What I'm kind of thinking you need is a C3PO whispering in your ear a predictive behaviour outcome feedback... e.g. your google maps location shows an 80% probability that you are walking to a bar. Given it's a Tuesday you are likely to consume >5 drinks which will likely mean you will carbload and skip exercise for 4 days. This means in 1 week you will be X kg heavier and your like expectancy will have decreased by X days. A more medium long term feedback would be: given you are entering a bar towards the end of a 16 day period not going to a bar, you are at risk of not completing a 21 day behaviour modification of reducing bar attendance which will lead to a projected uplift of bar attendance events of X per year, leading to a projected.... you get the point.

Monday 11 January 2016

Chomsky, Sanders, SOPA, TPP and the migration of popular movements online

Bernie Sander's campaign is going very well, rising in the polls massive online presence, he may not be winning in the main stream press but his online presence towers over Hillary's. Need to flesh this out a bit, facts & figures on social media engagement, Hillary trust issues etc.

Noam Chomsky has a more pessimistic outlook on Bernie's campaign. For a start e doesn't believe Sanders will get nominated, and even if we were nominated he doesn't believe he would be able to implement the policy change that appeals to his base due to a lack of clout within the American political & financial establishment.  

Instead Chomsky would prefer it if Bernie prepared his support base for a long term populist uprising, independent of election cycles. This is taken from an interview with the Institute for Public Accuracy titled: Noam Chomsky: Electing the President of An Empire

Noam Chomsky:Take, say, the Bernie Sanders campaign, which I think is important, impressive. He’s doing good and courageous things. He’s organizing a lot of people. That campaign ought to be directed to sustaining a popular movement that will use the election as a kind of an incentive and then go on, and unfortunately it’s not. When the election's over, the movement is going to die. And that’s a serious error.
The only thing that’s going to ever bring about any meaningful change is ongoing, dedicated, popular movements that don’t pay attention to the election cycle. It’s an extravaganza every four years. You have to be involved in it, so fine. We’ll be involved in it, but then we go on. If that were done, you could get major changes.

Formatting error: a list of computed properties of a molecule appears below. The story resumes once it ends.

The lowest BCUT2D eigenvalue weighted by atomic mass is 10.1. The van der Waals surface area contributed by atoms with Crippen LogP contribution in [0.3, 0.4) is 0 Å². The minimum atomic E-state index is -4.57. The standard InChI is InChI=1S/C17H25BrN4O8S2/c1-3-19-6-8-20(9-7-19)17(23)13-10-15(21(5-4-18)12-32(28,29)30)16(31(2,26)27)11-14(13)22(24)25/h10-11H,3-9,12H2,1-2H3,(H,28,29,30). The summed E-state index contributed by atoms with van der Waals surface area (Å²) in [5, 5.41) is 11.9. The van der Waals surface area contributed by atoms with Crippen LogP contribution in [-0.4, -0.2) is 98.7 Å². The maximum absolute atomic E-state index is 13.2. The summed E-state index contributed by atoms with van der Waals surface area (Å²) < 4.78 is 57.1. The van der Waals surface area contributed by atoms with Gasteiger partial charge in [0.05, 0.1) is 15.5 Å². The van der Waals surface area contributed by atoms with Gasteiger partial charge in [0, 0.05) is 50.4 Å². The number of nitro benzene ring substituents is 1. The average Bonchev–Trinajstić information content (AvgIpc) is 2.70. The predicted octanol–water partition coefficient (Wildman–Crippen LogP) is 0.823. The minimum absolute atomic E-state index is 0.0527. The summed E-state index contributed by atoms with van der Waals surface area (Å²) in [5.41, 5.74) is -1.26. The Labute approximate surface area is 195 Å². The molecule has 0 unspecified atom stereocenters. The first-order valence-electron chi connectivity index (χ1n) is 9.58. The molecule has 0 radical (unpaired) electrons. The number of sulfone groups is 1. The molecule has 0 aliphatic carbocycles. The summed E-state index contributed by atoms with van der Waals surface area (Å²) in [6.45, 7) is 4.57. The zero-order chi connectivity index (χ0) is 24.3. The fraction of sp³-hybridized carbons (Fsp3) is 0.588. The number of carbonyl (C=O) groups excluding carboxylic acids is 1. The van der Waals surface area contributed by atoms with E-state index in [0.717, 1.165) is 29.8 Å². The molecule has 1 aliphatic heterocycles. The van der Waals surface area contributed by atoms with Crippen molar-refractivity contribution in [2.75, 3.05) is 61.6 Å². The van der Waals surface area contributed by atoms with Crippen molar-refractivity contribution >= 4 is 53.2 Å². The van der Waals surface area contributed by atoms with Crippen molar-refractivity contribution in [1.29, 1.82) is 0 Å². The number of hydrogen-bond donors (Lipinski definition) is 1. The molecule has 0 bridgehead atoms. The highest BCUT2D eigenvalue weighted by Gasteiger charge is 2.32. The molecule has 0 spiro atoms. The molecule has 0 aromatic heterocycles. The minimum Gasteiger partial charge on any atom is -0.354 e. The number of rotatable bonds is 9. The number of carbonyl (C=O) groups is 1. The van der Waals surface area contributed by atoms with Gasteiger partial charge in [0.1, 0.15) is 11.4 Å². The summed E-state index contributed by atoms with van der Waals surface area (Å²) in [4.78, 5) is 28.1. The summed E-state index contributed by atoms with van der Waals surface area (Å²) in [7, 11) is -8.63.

Noam believes that using the parliamentary system to make popular policy change is impossible in the United States, rather the political establishment now serves the interested of the Plutocracy exclusively:
There’s very good polling evidence on what people think about things. So for example for about 40 years, a considerable majority of the public has thought that taxes should go up on the rich. Taxes go down on the rich. A substantial part of the public, often a big majority, thinks that we ought to have a national healthcare program. Nothing. Impossible. In fact when the press discusses this they call it “politically impossible.” Meaning the pharmaceutical companies won’t accept it, the insurance companies won’t accept it, and so on. So it basically doesn’t matter what the public thinks.
About 70% of the public, the lowest 70% on the income scale, are pretty much disenfranchised. Their attitudes have no detectable influence on the policies of their own representatives. As you move up the scale you get a bit more influence. When you get to the top, policy is made. 
Now the top can mean a fraction of 1%, so it’s kind of a plutocracy with democratic forms. And the elections, I mean by now it’s almost become a joke but it’s always been true that campaign financing plays a very substantial role in not only who’s elected but what the policies are. That goes back 100 years. Mark Hanna, the great campaign manager 100 years ago, was asked once, “What are the important things that you have to have to run a campaign?" He said: “There are three things. First one’s money. The second one is money. And I forget what the third one is.”
I'm necessarily not sold on this argument. There is ample evidence that popular movements can influence policy, provided the public have a powerful advocate. In more recent times these powerful advocates seem to be concentrated in high tech companies which rely on online social networks such as Wikipedia, Google and Facebook.

Case in point - The "Internet blackout" to stop SOPA legislation

For instance, when media companies tried to push through SOPA (Stop Online Piracy Act) which was arguably detrimental to the common man, it was met with a very effective campaign by Wikipedia, Google, Facebook and others which managed to derail the bill by crowd sourcing an online petition and email campaign to elected representatives:

The campaign led to one million emails being sent to elected representatives protesting the bill along with a petition containing the names of 10 million voters. This lead to the scrapping of the bill.

Now arguably this could just be large technology platform content providers protecting their own interests as opposed to a true grassroots movement. In my opinion, the true nature of this phenomena will become apparent when TPP legislation is attempted to be enforced.

The next test will be the TPP